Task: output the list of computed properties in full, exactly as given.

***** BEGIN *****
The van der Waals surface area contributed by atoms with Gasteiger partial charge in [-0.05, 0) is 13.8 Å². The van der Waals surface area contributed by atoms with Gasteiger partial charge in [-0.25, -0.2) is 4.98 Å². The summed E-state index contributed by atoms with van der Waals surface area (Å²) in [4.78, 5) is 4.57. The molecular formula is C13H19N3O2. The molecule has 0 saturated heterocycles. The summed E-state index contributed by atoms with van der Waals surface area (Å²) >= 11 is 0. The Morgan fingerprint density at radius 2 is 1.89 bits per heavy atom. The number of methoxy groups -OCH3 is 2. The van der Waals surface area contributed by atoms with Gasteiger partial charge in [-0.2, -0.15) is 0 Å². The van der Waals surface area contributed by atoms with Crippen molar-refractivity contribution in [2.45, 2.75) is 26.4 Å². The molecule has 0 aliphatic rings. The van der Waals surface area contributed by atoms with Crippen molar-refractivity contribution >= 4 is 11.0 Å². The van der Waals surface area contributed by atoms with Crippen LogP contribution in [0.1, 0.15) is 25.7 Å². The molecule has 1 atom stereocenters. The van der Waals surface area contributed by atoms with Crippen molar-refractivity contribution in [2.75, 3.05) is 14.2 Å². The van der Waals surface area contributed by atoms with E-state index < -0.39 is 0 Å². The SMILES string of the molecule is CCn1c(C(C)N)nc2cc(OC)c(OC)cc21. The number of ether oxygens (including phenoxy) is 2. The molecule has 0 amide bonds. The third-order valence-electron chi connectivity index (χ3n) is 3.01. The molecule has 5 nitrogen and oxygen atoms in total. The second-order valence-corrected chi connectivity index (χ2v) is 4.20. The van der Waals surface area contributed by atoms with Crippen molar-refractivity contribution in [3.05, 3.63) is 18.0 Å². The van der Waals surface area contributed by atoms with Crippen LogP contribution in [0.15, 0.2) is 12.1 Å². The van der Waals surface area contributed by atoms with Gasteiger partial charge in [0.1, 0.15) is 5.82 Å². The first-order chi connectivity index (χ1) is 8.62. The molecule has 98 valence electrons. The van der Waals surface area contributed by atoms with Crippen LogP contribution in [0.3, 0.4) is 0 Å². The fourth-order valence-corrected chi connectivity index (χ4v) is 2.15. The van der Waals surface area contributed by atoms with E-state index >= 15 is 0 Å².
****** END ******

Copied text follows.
The van der Waals surface area contributed by atoms with Gasteiger partial charge in [-0.05, 0) is 13.8 Å². The van der Waals surface area contributed by atoms with Gasteiger partial charge in [-0.25, -0.2) is 4.98 Å². The summed E-state index contributed by atoms with van der Waals surface area (Å²) in [4.78, 5) is 4.57. The molecular formula is C13H19N3O2. The molecule has 0 saturated heterocycles. The summed E-state index contributed by atoms with van der Waals surface area (Å²) >= 11 is 0. The Morgan fingerprint density at radius 2 is 1.89 bits per heavy atom. The number of methoxy groups -OCH3 is 2. The van der Waals surface area contributed by atoms with Gasteiger partial charge in [-0.2, -0.15) is 0 Å². The van der Waals surface area contributed by atoms with Crippen molar-refractivity contribution in [2.45, 2.75) is 26.4 Å². The molecule has 0 aliphatic rings. The van der Waals surface area contributed by atoms with Crippen molar-refractivity contribution >= 4 is 11.0 Å². The van der Waals surface area contributed by atoms with Crippen LogP contribution in [0.1, 0.15) is 25.7 Å². The molecule has 1 atom stereocenters. The van der Waals surface area contributed by atoms with Crippen molar-refractivity contribution in [2.75, 3.05) is 14.2 Å². The van der Waals surface area contributed by atoms with E-state index < -0.39 is 0 Å². The SMILES string of the molecule is CCn1c(C(C)N)nc2cc(OC)c(OC)cc21. The number of ether oxygens (including phenoxy) is 2. The molecule has 0 amide bonds. The third-order valence-electron chi connectivity index (χ3n) is 3.01. The molecule has 5 nitrogen and oxygen atoms in total. The second-order valence-corrected chi connectivity index (χ2v) is 4.20. The van der Waals surface area contributed by atoms with Crippen molar-refractivity contribution in [3.05, 3.63) is 18.0 Å². The van der Waals surface area contributed by atoms with Crippen LogP contribution in [0.15, 0.2) is 12.1 Å². The van der Waals surface area contributed by atoms with Gasteiger partial charge in [0.1, 0.15) is 5.82 Å². The first-order chi connectivity index (χ1) is 8.62. The molecule has 98 valence electrons. The van der Waals surface area contributed by atoms with Crippen LogP contribution in [0.3, 0.4) is 0 Å². The fourth-order valence-corrected chi connectivity index (χ4v) is 2.15. The van der Waals surface area contributed by atoms with E-state index >= 15 is 0 Å².